Monday, August 2, 2010

#BookReview: Perfect Peace - Daniel Black

In his latest novel author Daniel Black returns to a small, Southern town, this time telling the story of the Peace family.

Emma Jean Peace, the matriarch of a large brood of boys, has not led an easy life.  The author painstakingly describes the mental and physical abuse that she endured at the hands of her mother as a child.  It is no wonder then that Emma Jean has turned out to be just a little odd.  Married to Augustus "Gus" Peace, a man of few words, there is no discernible love between the two.  It would seem that the marriage was simply a convenience for both of them.  Emma Jean needed to escape her mother's house and Gus needed a family to help him harvest the fields he inherited from his family.  Even without love, the Peaces have managed to conceive six boys, but Emma Jean is determined to have a girl.

When Emma Jean gives birth to her last child, Perfect, the only witness to the sex of her child is Henrietta the midwife. Realizing that this child is the prettiest thing she's ever seen, Emma Jean makes the decision to raise her boy child as a girl.  Spinning a web of deceit and blackmail, Emma Jean manages to continue this farce until the time comes when she can no longer hide the truth from her family or Perfect.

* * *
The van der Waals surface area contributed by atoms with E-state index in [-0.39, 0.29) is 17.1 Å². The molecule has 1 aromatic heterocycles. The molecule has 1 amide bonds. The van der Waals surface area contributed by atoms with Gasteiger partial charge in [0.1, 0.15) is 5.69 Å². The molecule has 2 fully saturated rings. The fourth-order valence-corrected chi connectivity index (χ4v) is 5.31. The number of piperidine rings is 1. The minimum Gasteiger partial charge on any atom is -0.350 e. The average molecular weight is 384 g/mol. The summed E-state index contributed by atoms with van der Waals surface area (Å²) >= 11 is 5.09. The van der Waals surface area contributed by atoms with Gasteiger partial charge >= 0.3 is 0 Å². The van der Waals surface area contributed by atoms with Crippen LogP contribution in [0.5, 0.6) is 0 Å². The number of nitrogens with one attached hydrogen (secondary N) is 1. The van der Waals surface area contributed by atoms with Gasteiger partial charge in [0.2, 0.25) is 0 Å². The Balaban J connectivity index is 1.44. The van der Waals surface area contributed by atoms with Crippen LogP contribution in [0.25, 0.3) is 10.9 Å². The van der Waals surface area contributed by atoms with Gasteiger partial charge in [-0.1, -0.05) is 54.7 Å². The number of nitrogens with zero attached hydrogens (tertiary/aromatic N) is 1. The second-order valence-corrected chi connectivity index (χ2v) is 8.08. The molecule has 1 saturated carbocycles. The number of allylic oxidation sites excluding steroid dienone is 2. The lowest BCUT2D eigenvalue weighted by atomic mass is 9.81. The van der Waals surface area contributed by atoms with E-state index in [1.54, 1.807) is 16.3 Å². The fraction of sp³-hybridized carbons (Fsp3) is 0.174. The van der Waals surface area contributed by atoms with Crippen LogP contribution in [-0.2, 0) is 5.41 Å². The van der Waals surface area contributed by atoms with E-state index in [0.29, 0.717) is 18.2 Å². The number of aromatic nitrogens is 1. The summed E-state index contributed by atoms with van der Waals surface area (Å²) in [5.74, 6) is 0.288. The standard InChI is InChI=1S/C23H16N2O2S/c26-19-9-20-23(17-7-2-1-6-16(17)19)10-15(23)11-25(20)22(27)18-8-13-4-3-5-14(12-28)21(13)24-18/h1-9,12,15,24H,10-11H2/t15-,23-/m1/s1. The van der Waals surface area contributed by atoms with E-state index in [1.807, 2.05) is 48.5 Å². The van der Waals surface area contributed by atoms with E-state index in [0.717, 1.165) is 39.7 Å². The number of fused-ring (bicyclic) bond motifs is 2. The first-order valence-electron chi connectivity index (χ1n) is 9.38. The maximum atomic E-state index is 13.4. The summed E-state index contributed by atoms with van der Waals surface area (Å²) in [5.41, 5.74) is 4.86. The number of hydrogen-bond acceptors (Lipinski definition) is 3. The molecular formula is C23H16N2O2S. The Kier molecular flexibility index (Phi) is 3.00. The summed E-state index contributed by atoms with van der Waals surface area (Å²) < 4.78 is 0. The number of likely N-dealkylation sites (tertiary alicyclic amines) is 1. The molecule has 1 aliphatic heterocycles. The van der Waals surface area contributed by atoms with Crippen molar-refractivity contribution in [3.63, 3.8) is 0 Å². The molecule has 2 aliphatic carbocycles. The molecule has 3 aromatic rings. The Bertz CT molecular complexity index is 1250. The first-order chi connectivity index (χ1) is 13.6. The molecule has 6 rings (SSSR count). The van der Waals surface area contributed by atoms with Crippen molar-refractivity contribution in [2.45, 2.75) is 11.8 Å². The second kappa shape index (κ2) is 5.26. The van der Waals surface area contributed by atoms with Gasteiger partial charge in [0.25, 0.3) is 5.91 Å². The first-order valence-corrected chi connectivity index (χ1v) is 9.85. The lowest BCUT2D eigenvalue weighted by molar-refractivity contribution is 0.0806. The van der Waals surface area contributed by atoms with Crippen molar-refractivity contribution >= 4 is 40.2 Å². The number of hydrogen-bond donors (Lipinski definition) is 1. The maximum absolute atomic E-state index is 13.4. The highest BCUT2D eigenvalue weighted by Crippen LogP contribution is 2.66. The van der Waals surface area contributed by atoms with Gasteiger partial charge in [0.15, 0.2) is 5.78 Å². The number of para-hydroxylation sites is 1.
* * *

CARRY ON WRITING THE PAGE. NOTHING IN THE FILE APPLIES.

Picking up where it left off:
Though I was not a fan of Daniel Black's A Sacred Place, he has redeemed himself with Perfect Peace.  It would have been easy to make Perfect the star of the book, but the truth is every member of the Peace family is given a story line and the author follows through with it.  At the end of the book you know where everyone is in his or her life, even minor characters.

What did you like about this book?
Surprisingly, the author confronts sexual stereotypes head on. It's not something I would have expected in a book set in the South during the 1930s - 1960s time period.

What didn't you like about this book?
There is an annual event that Gus and one of his sons participates in.  While I think I understood the activity, the author never fully explains it so I'm still somewhat confused by it.

What could the author do to improve this book?
Clear up the confusion about Gus' activity, as well as define the truth by which Emma Jean should live.




341pp
Published March 2010



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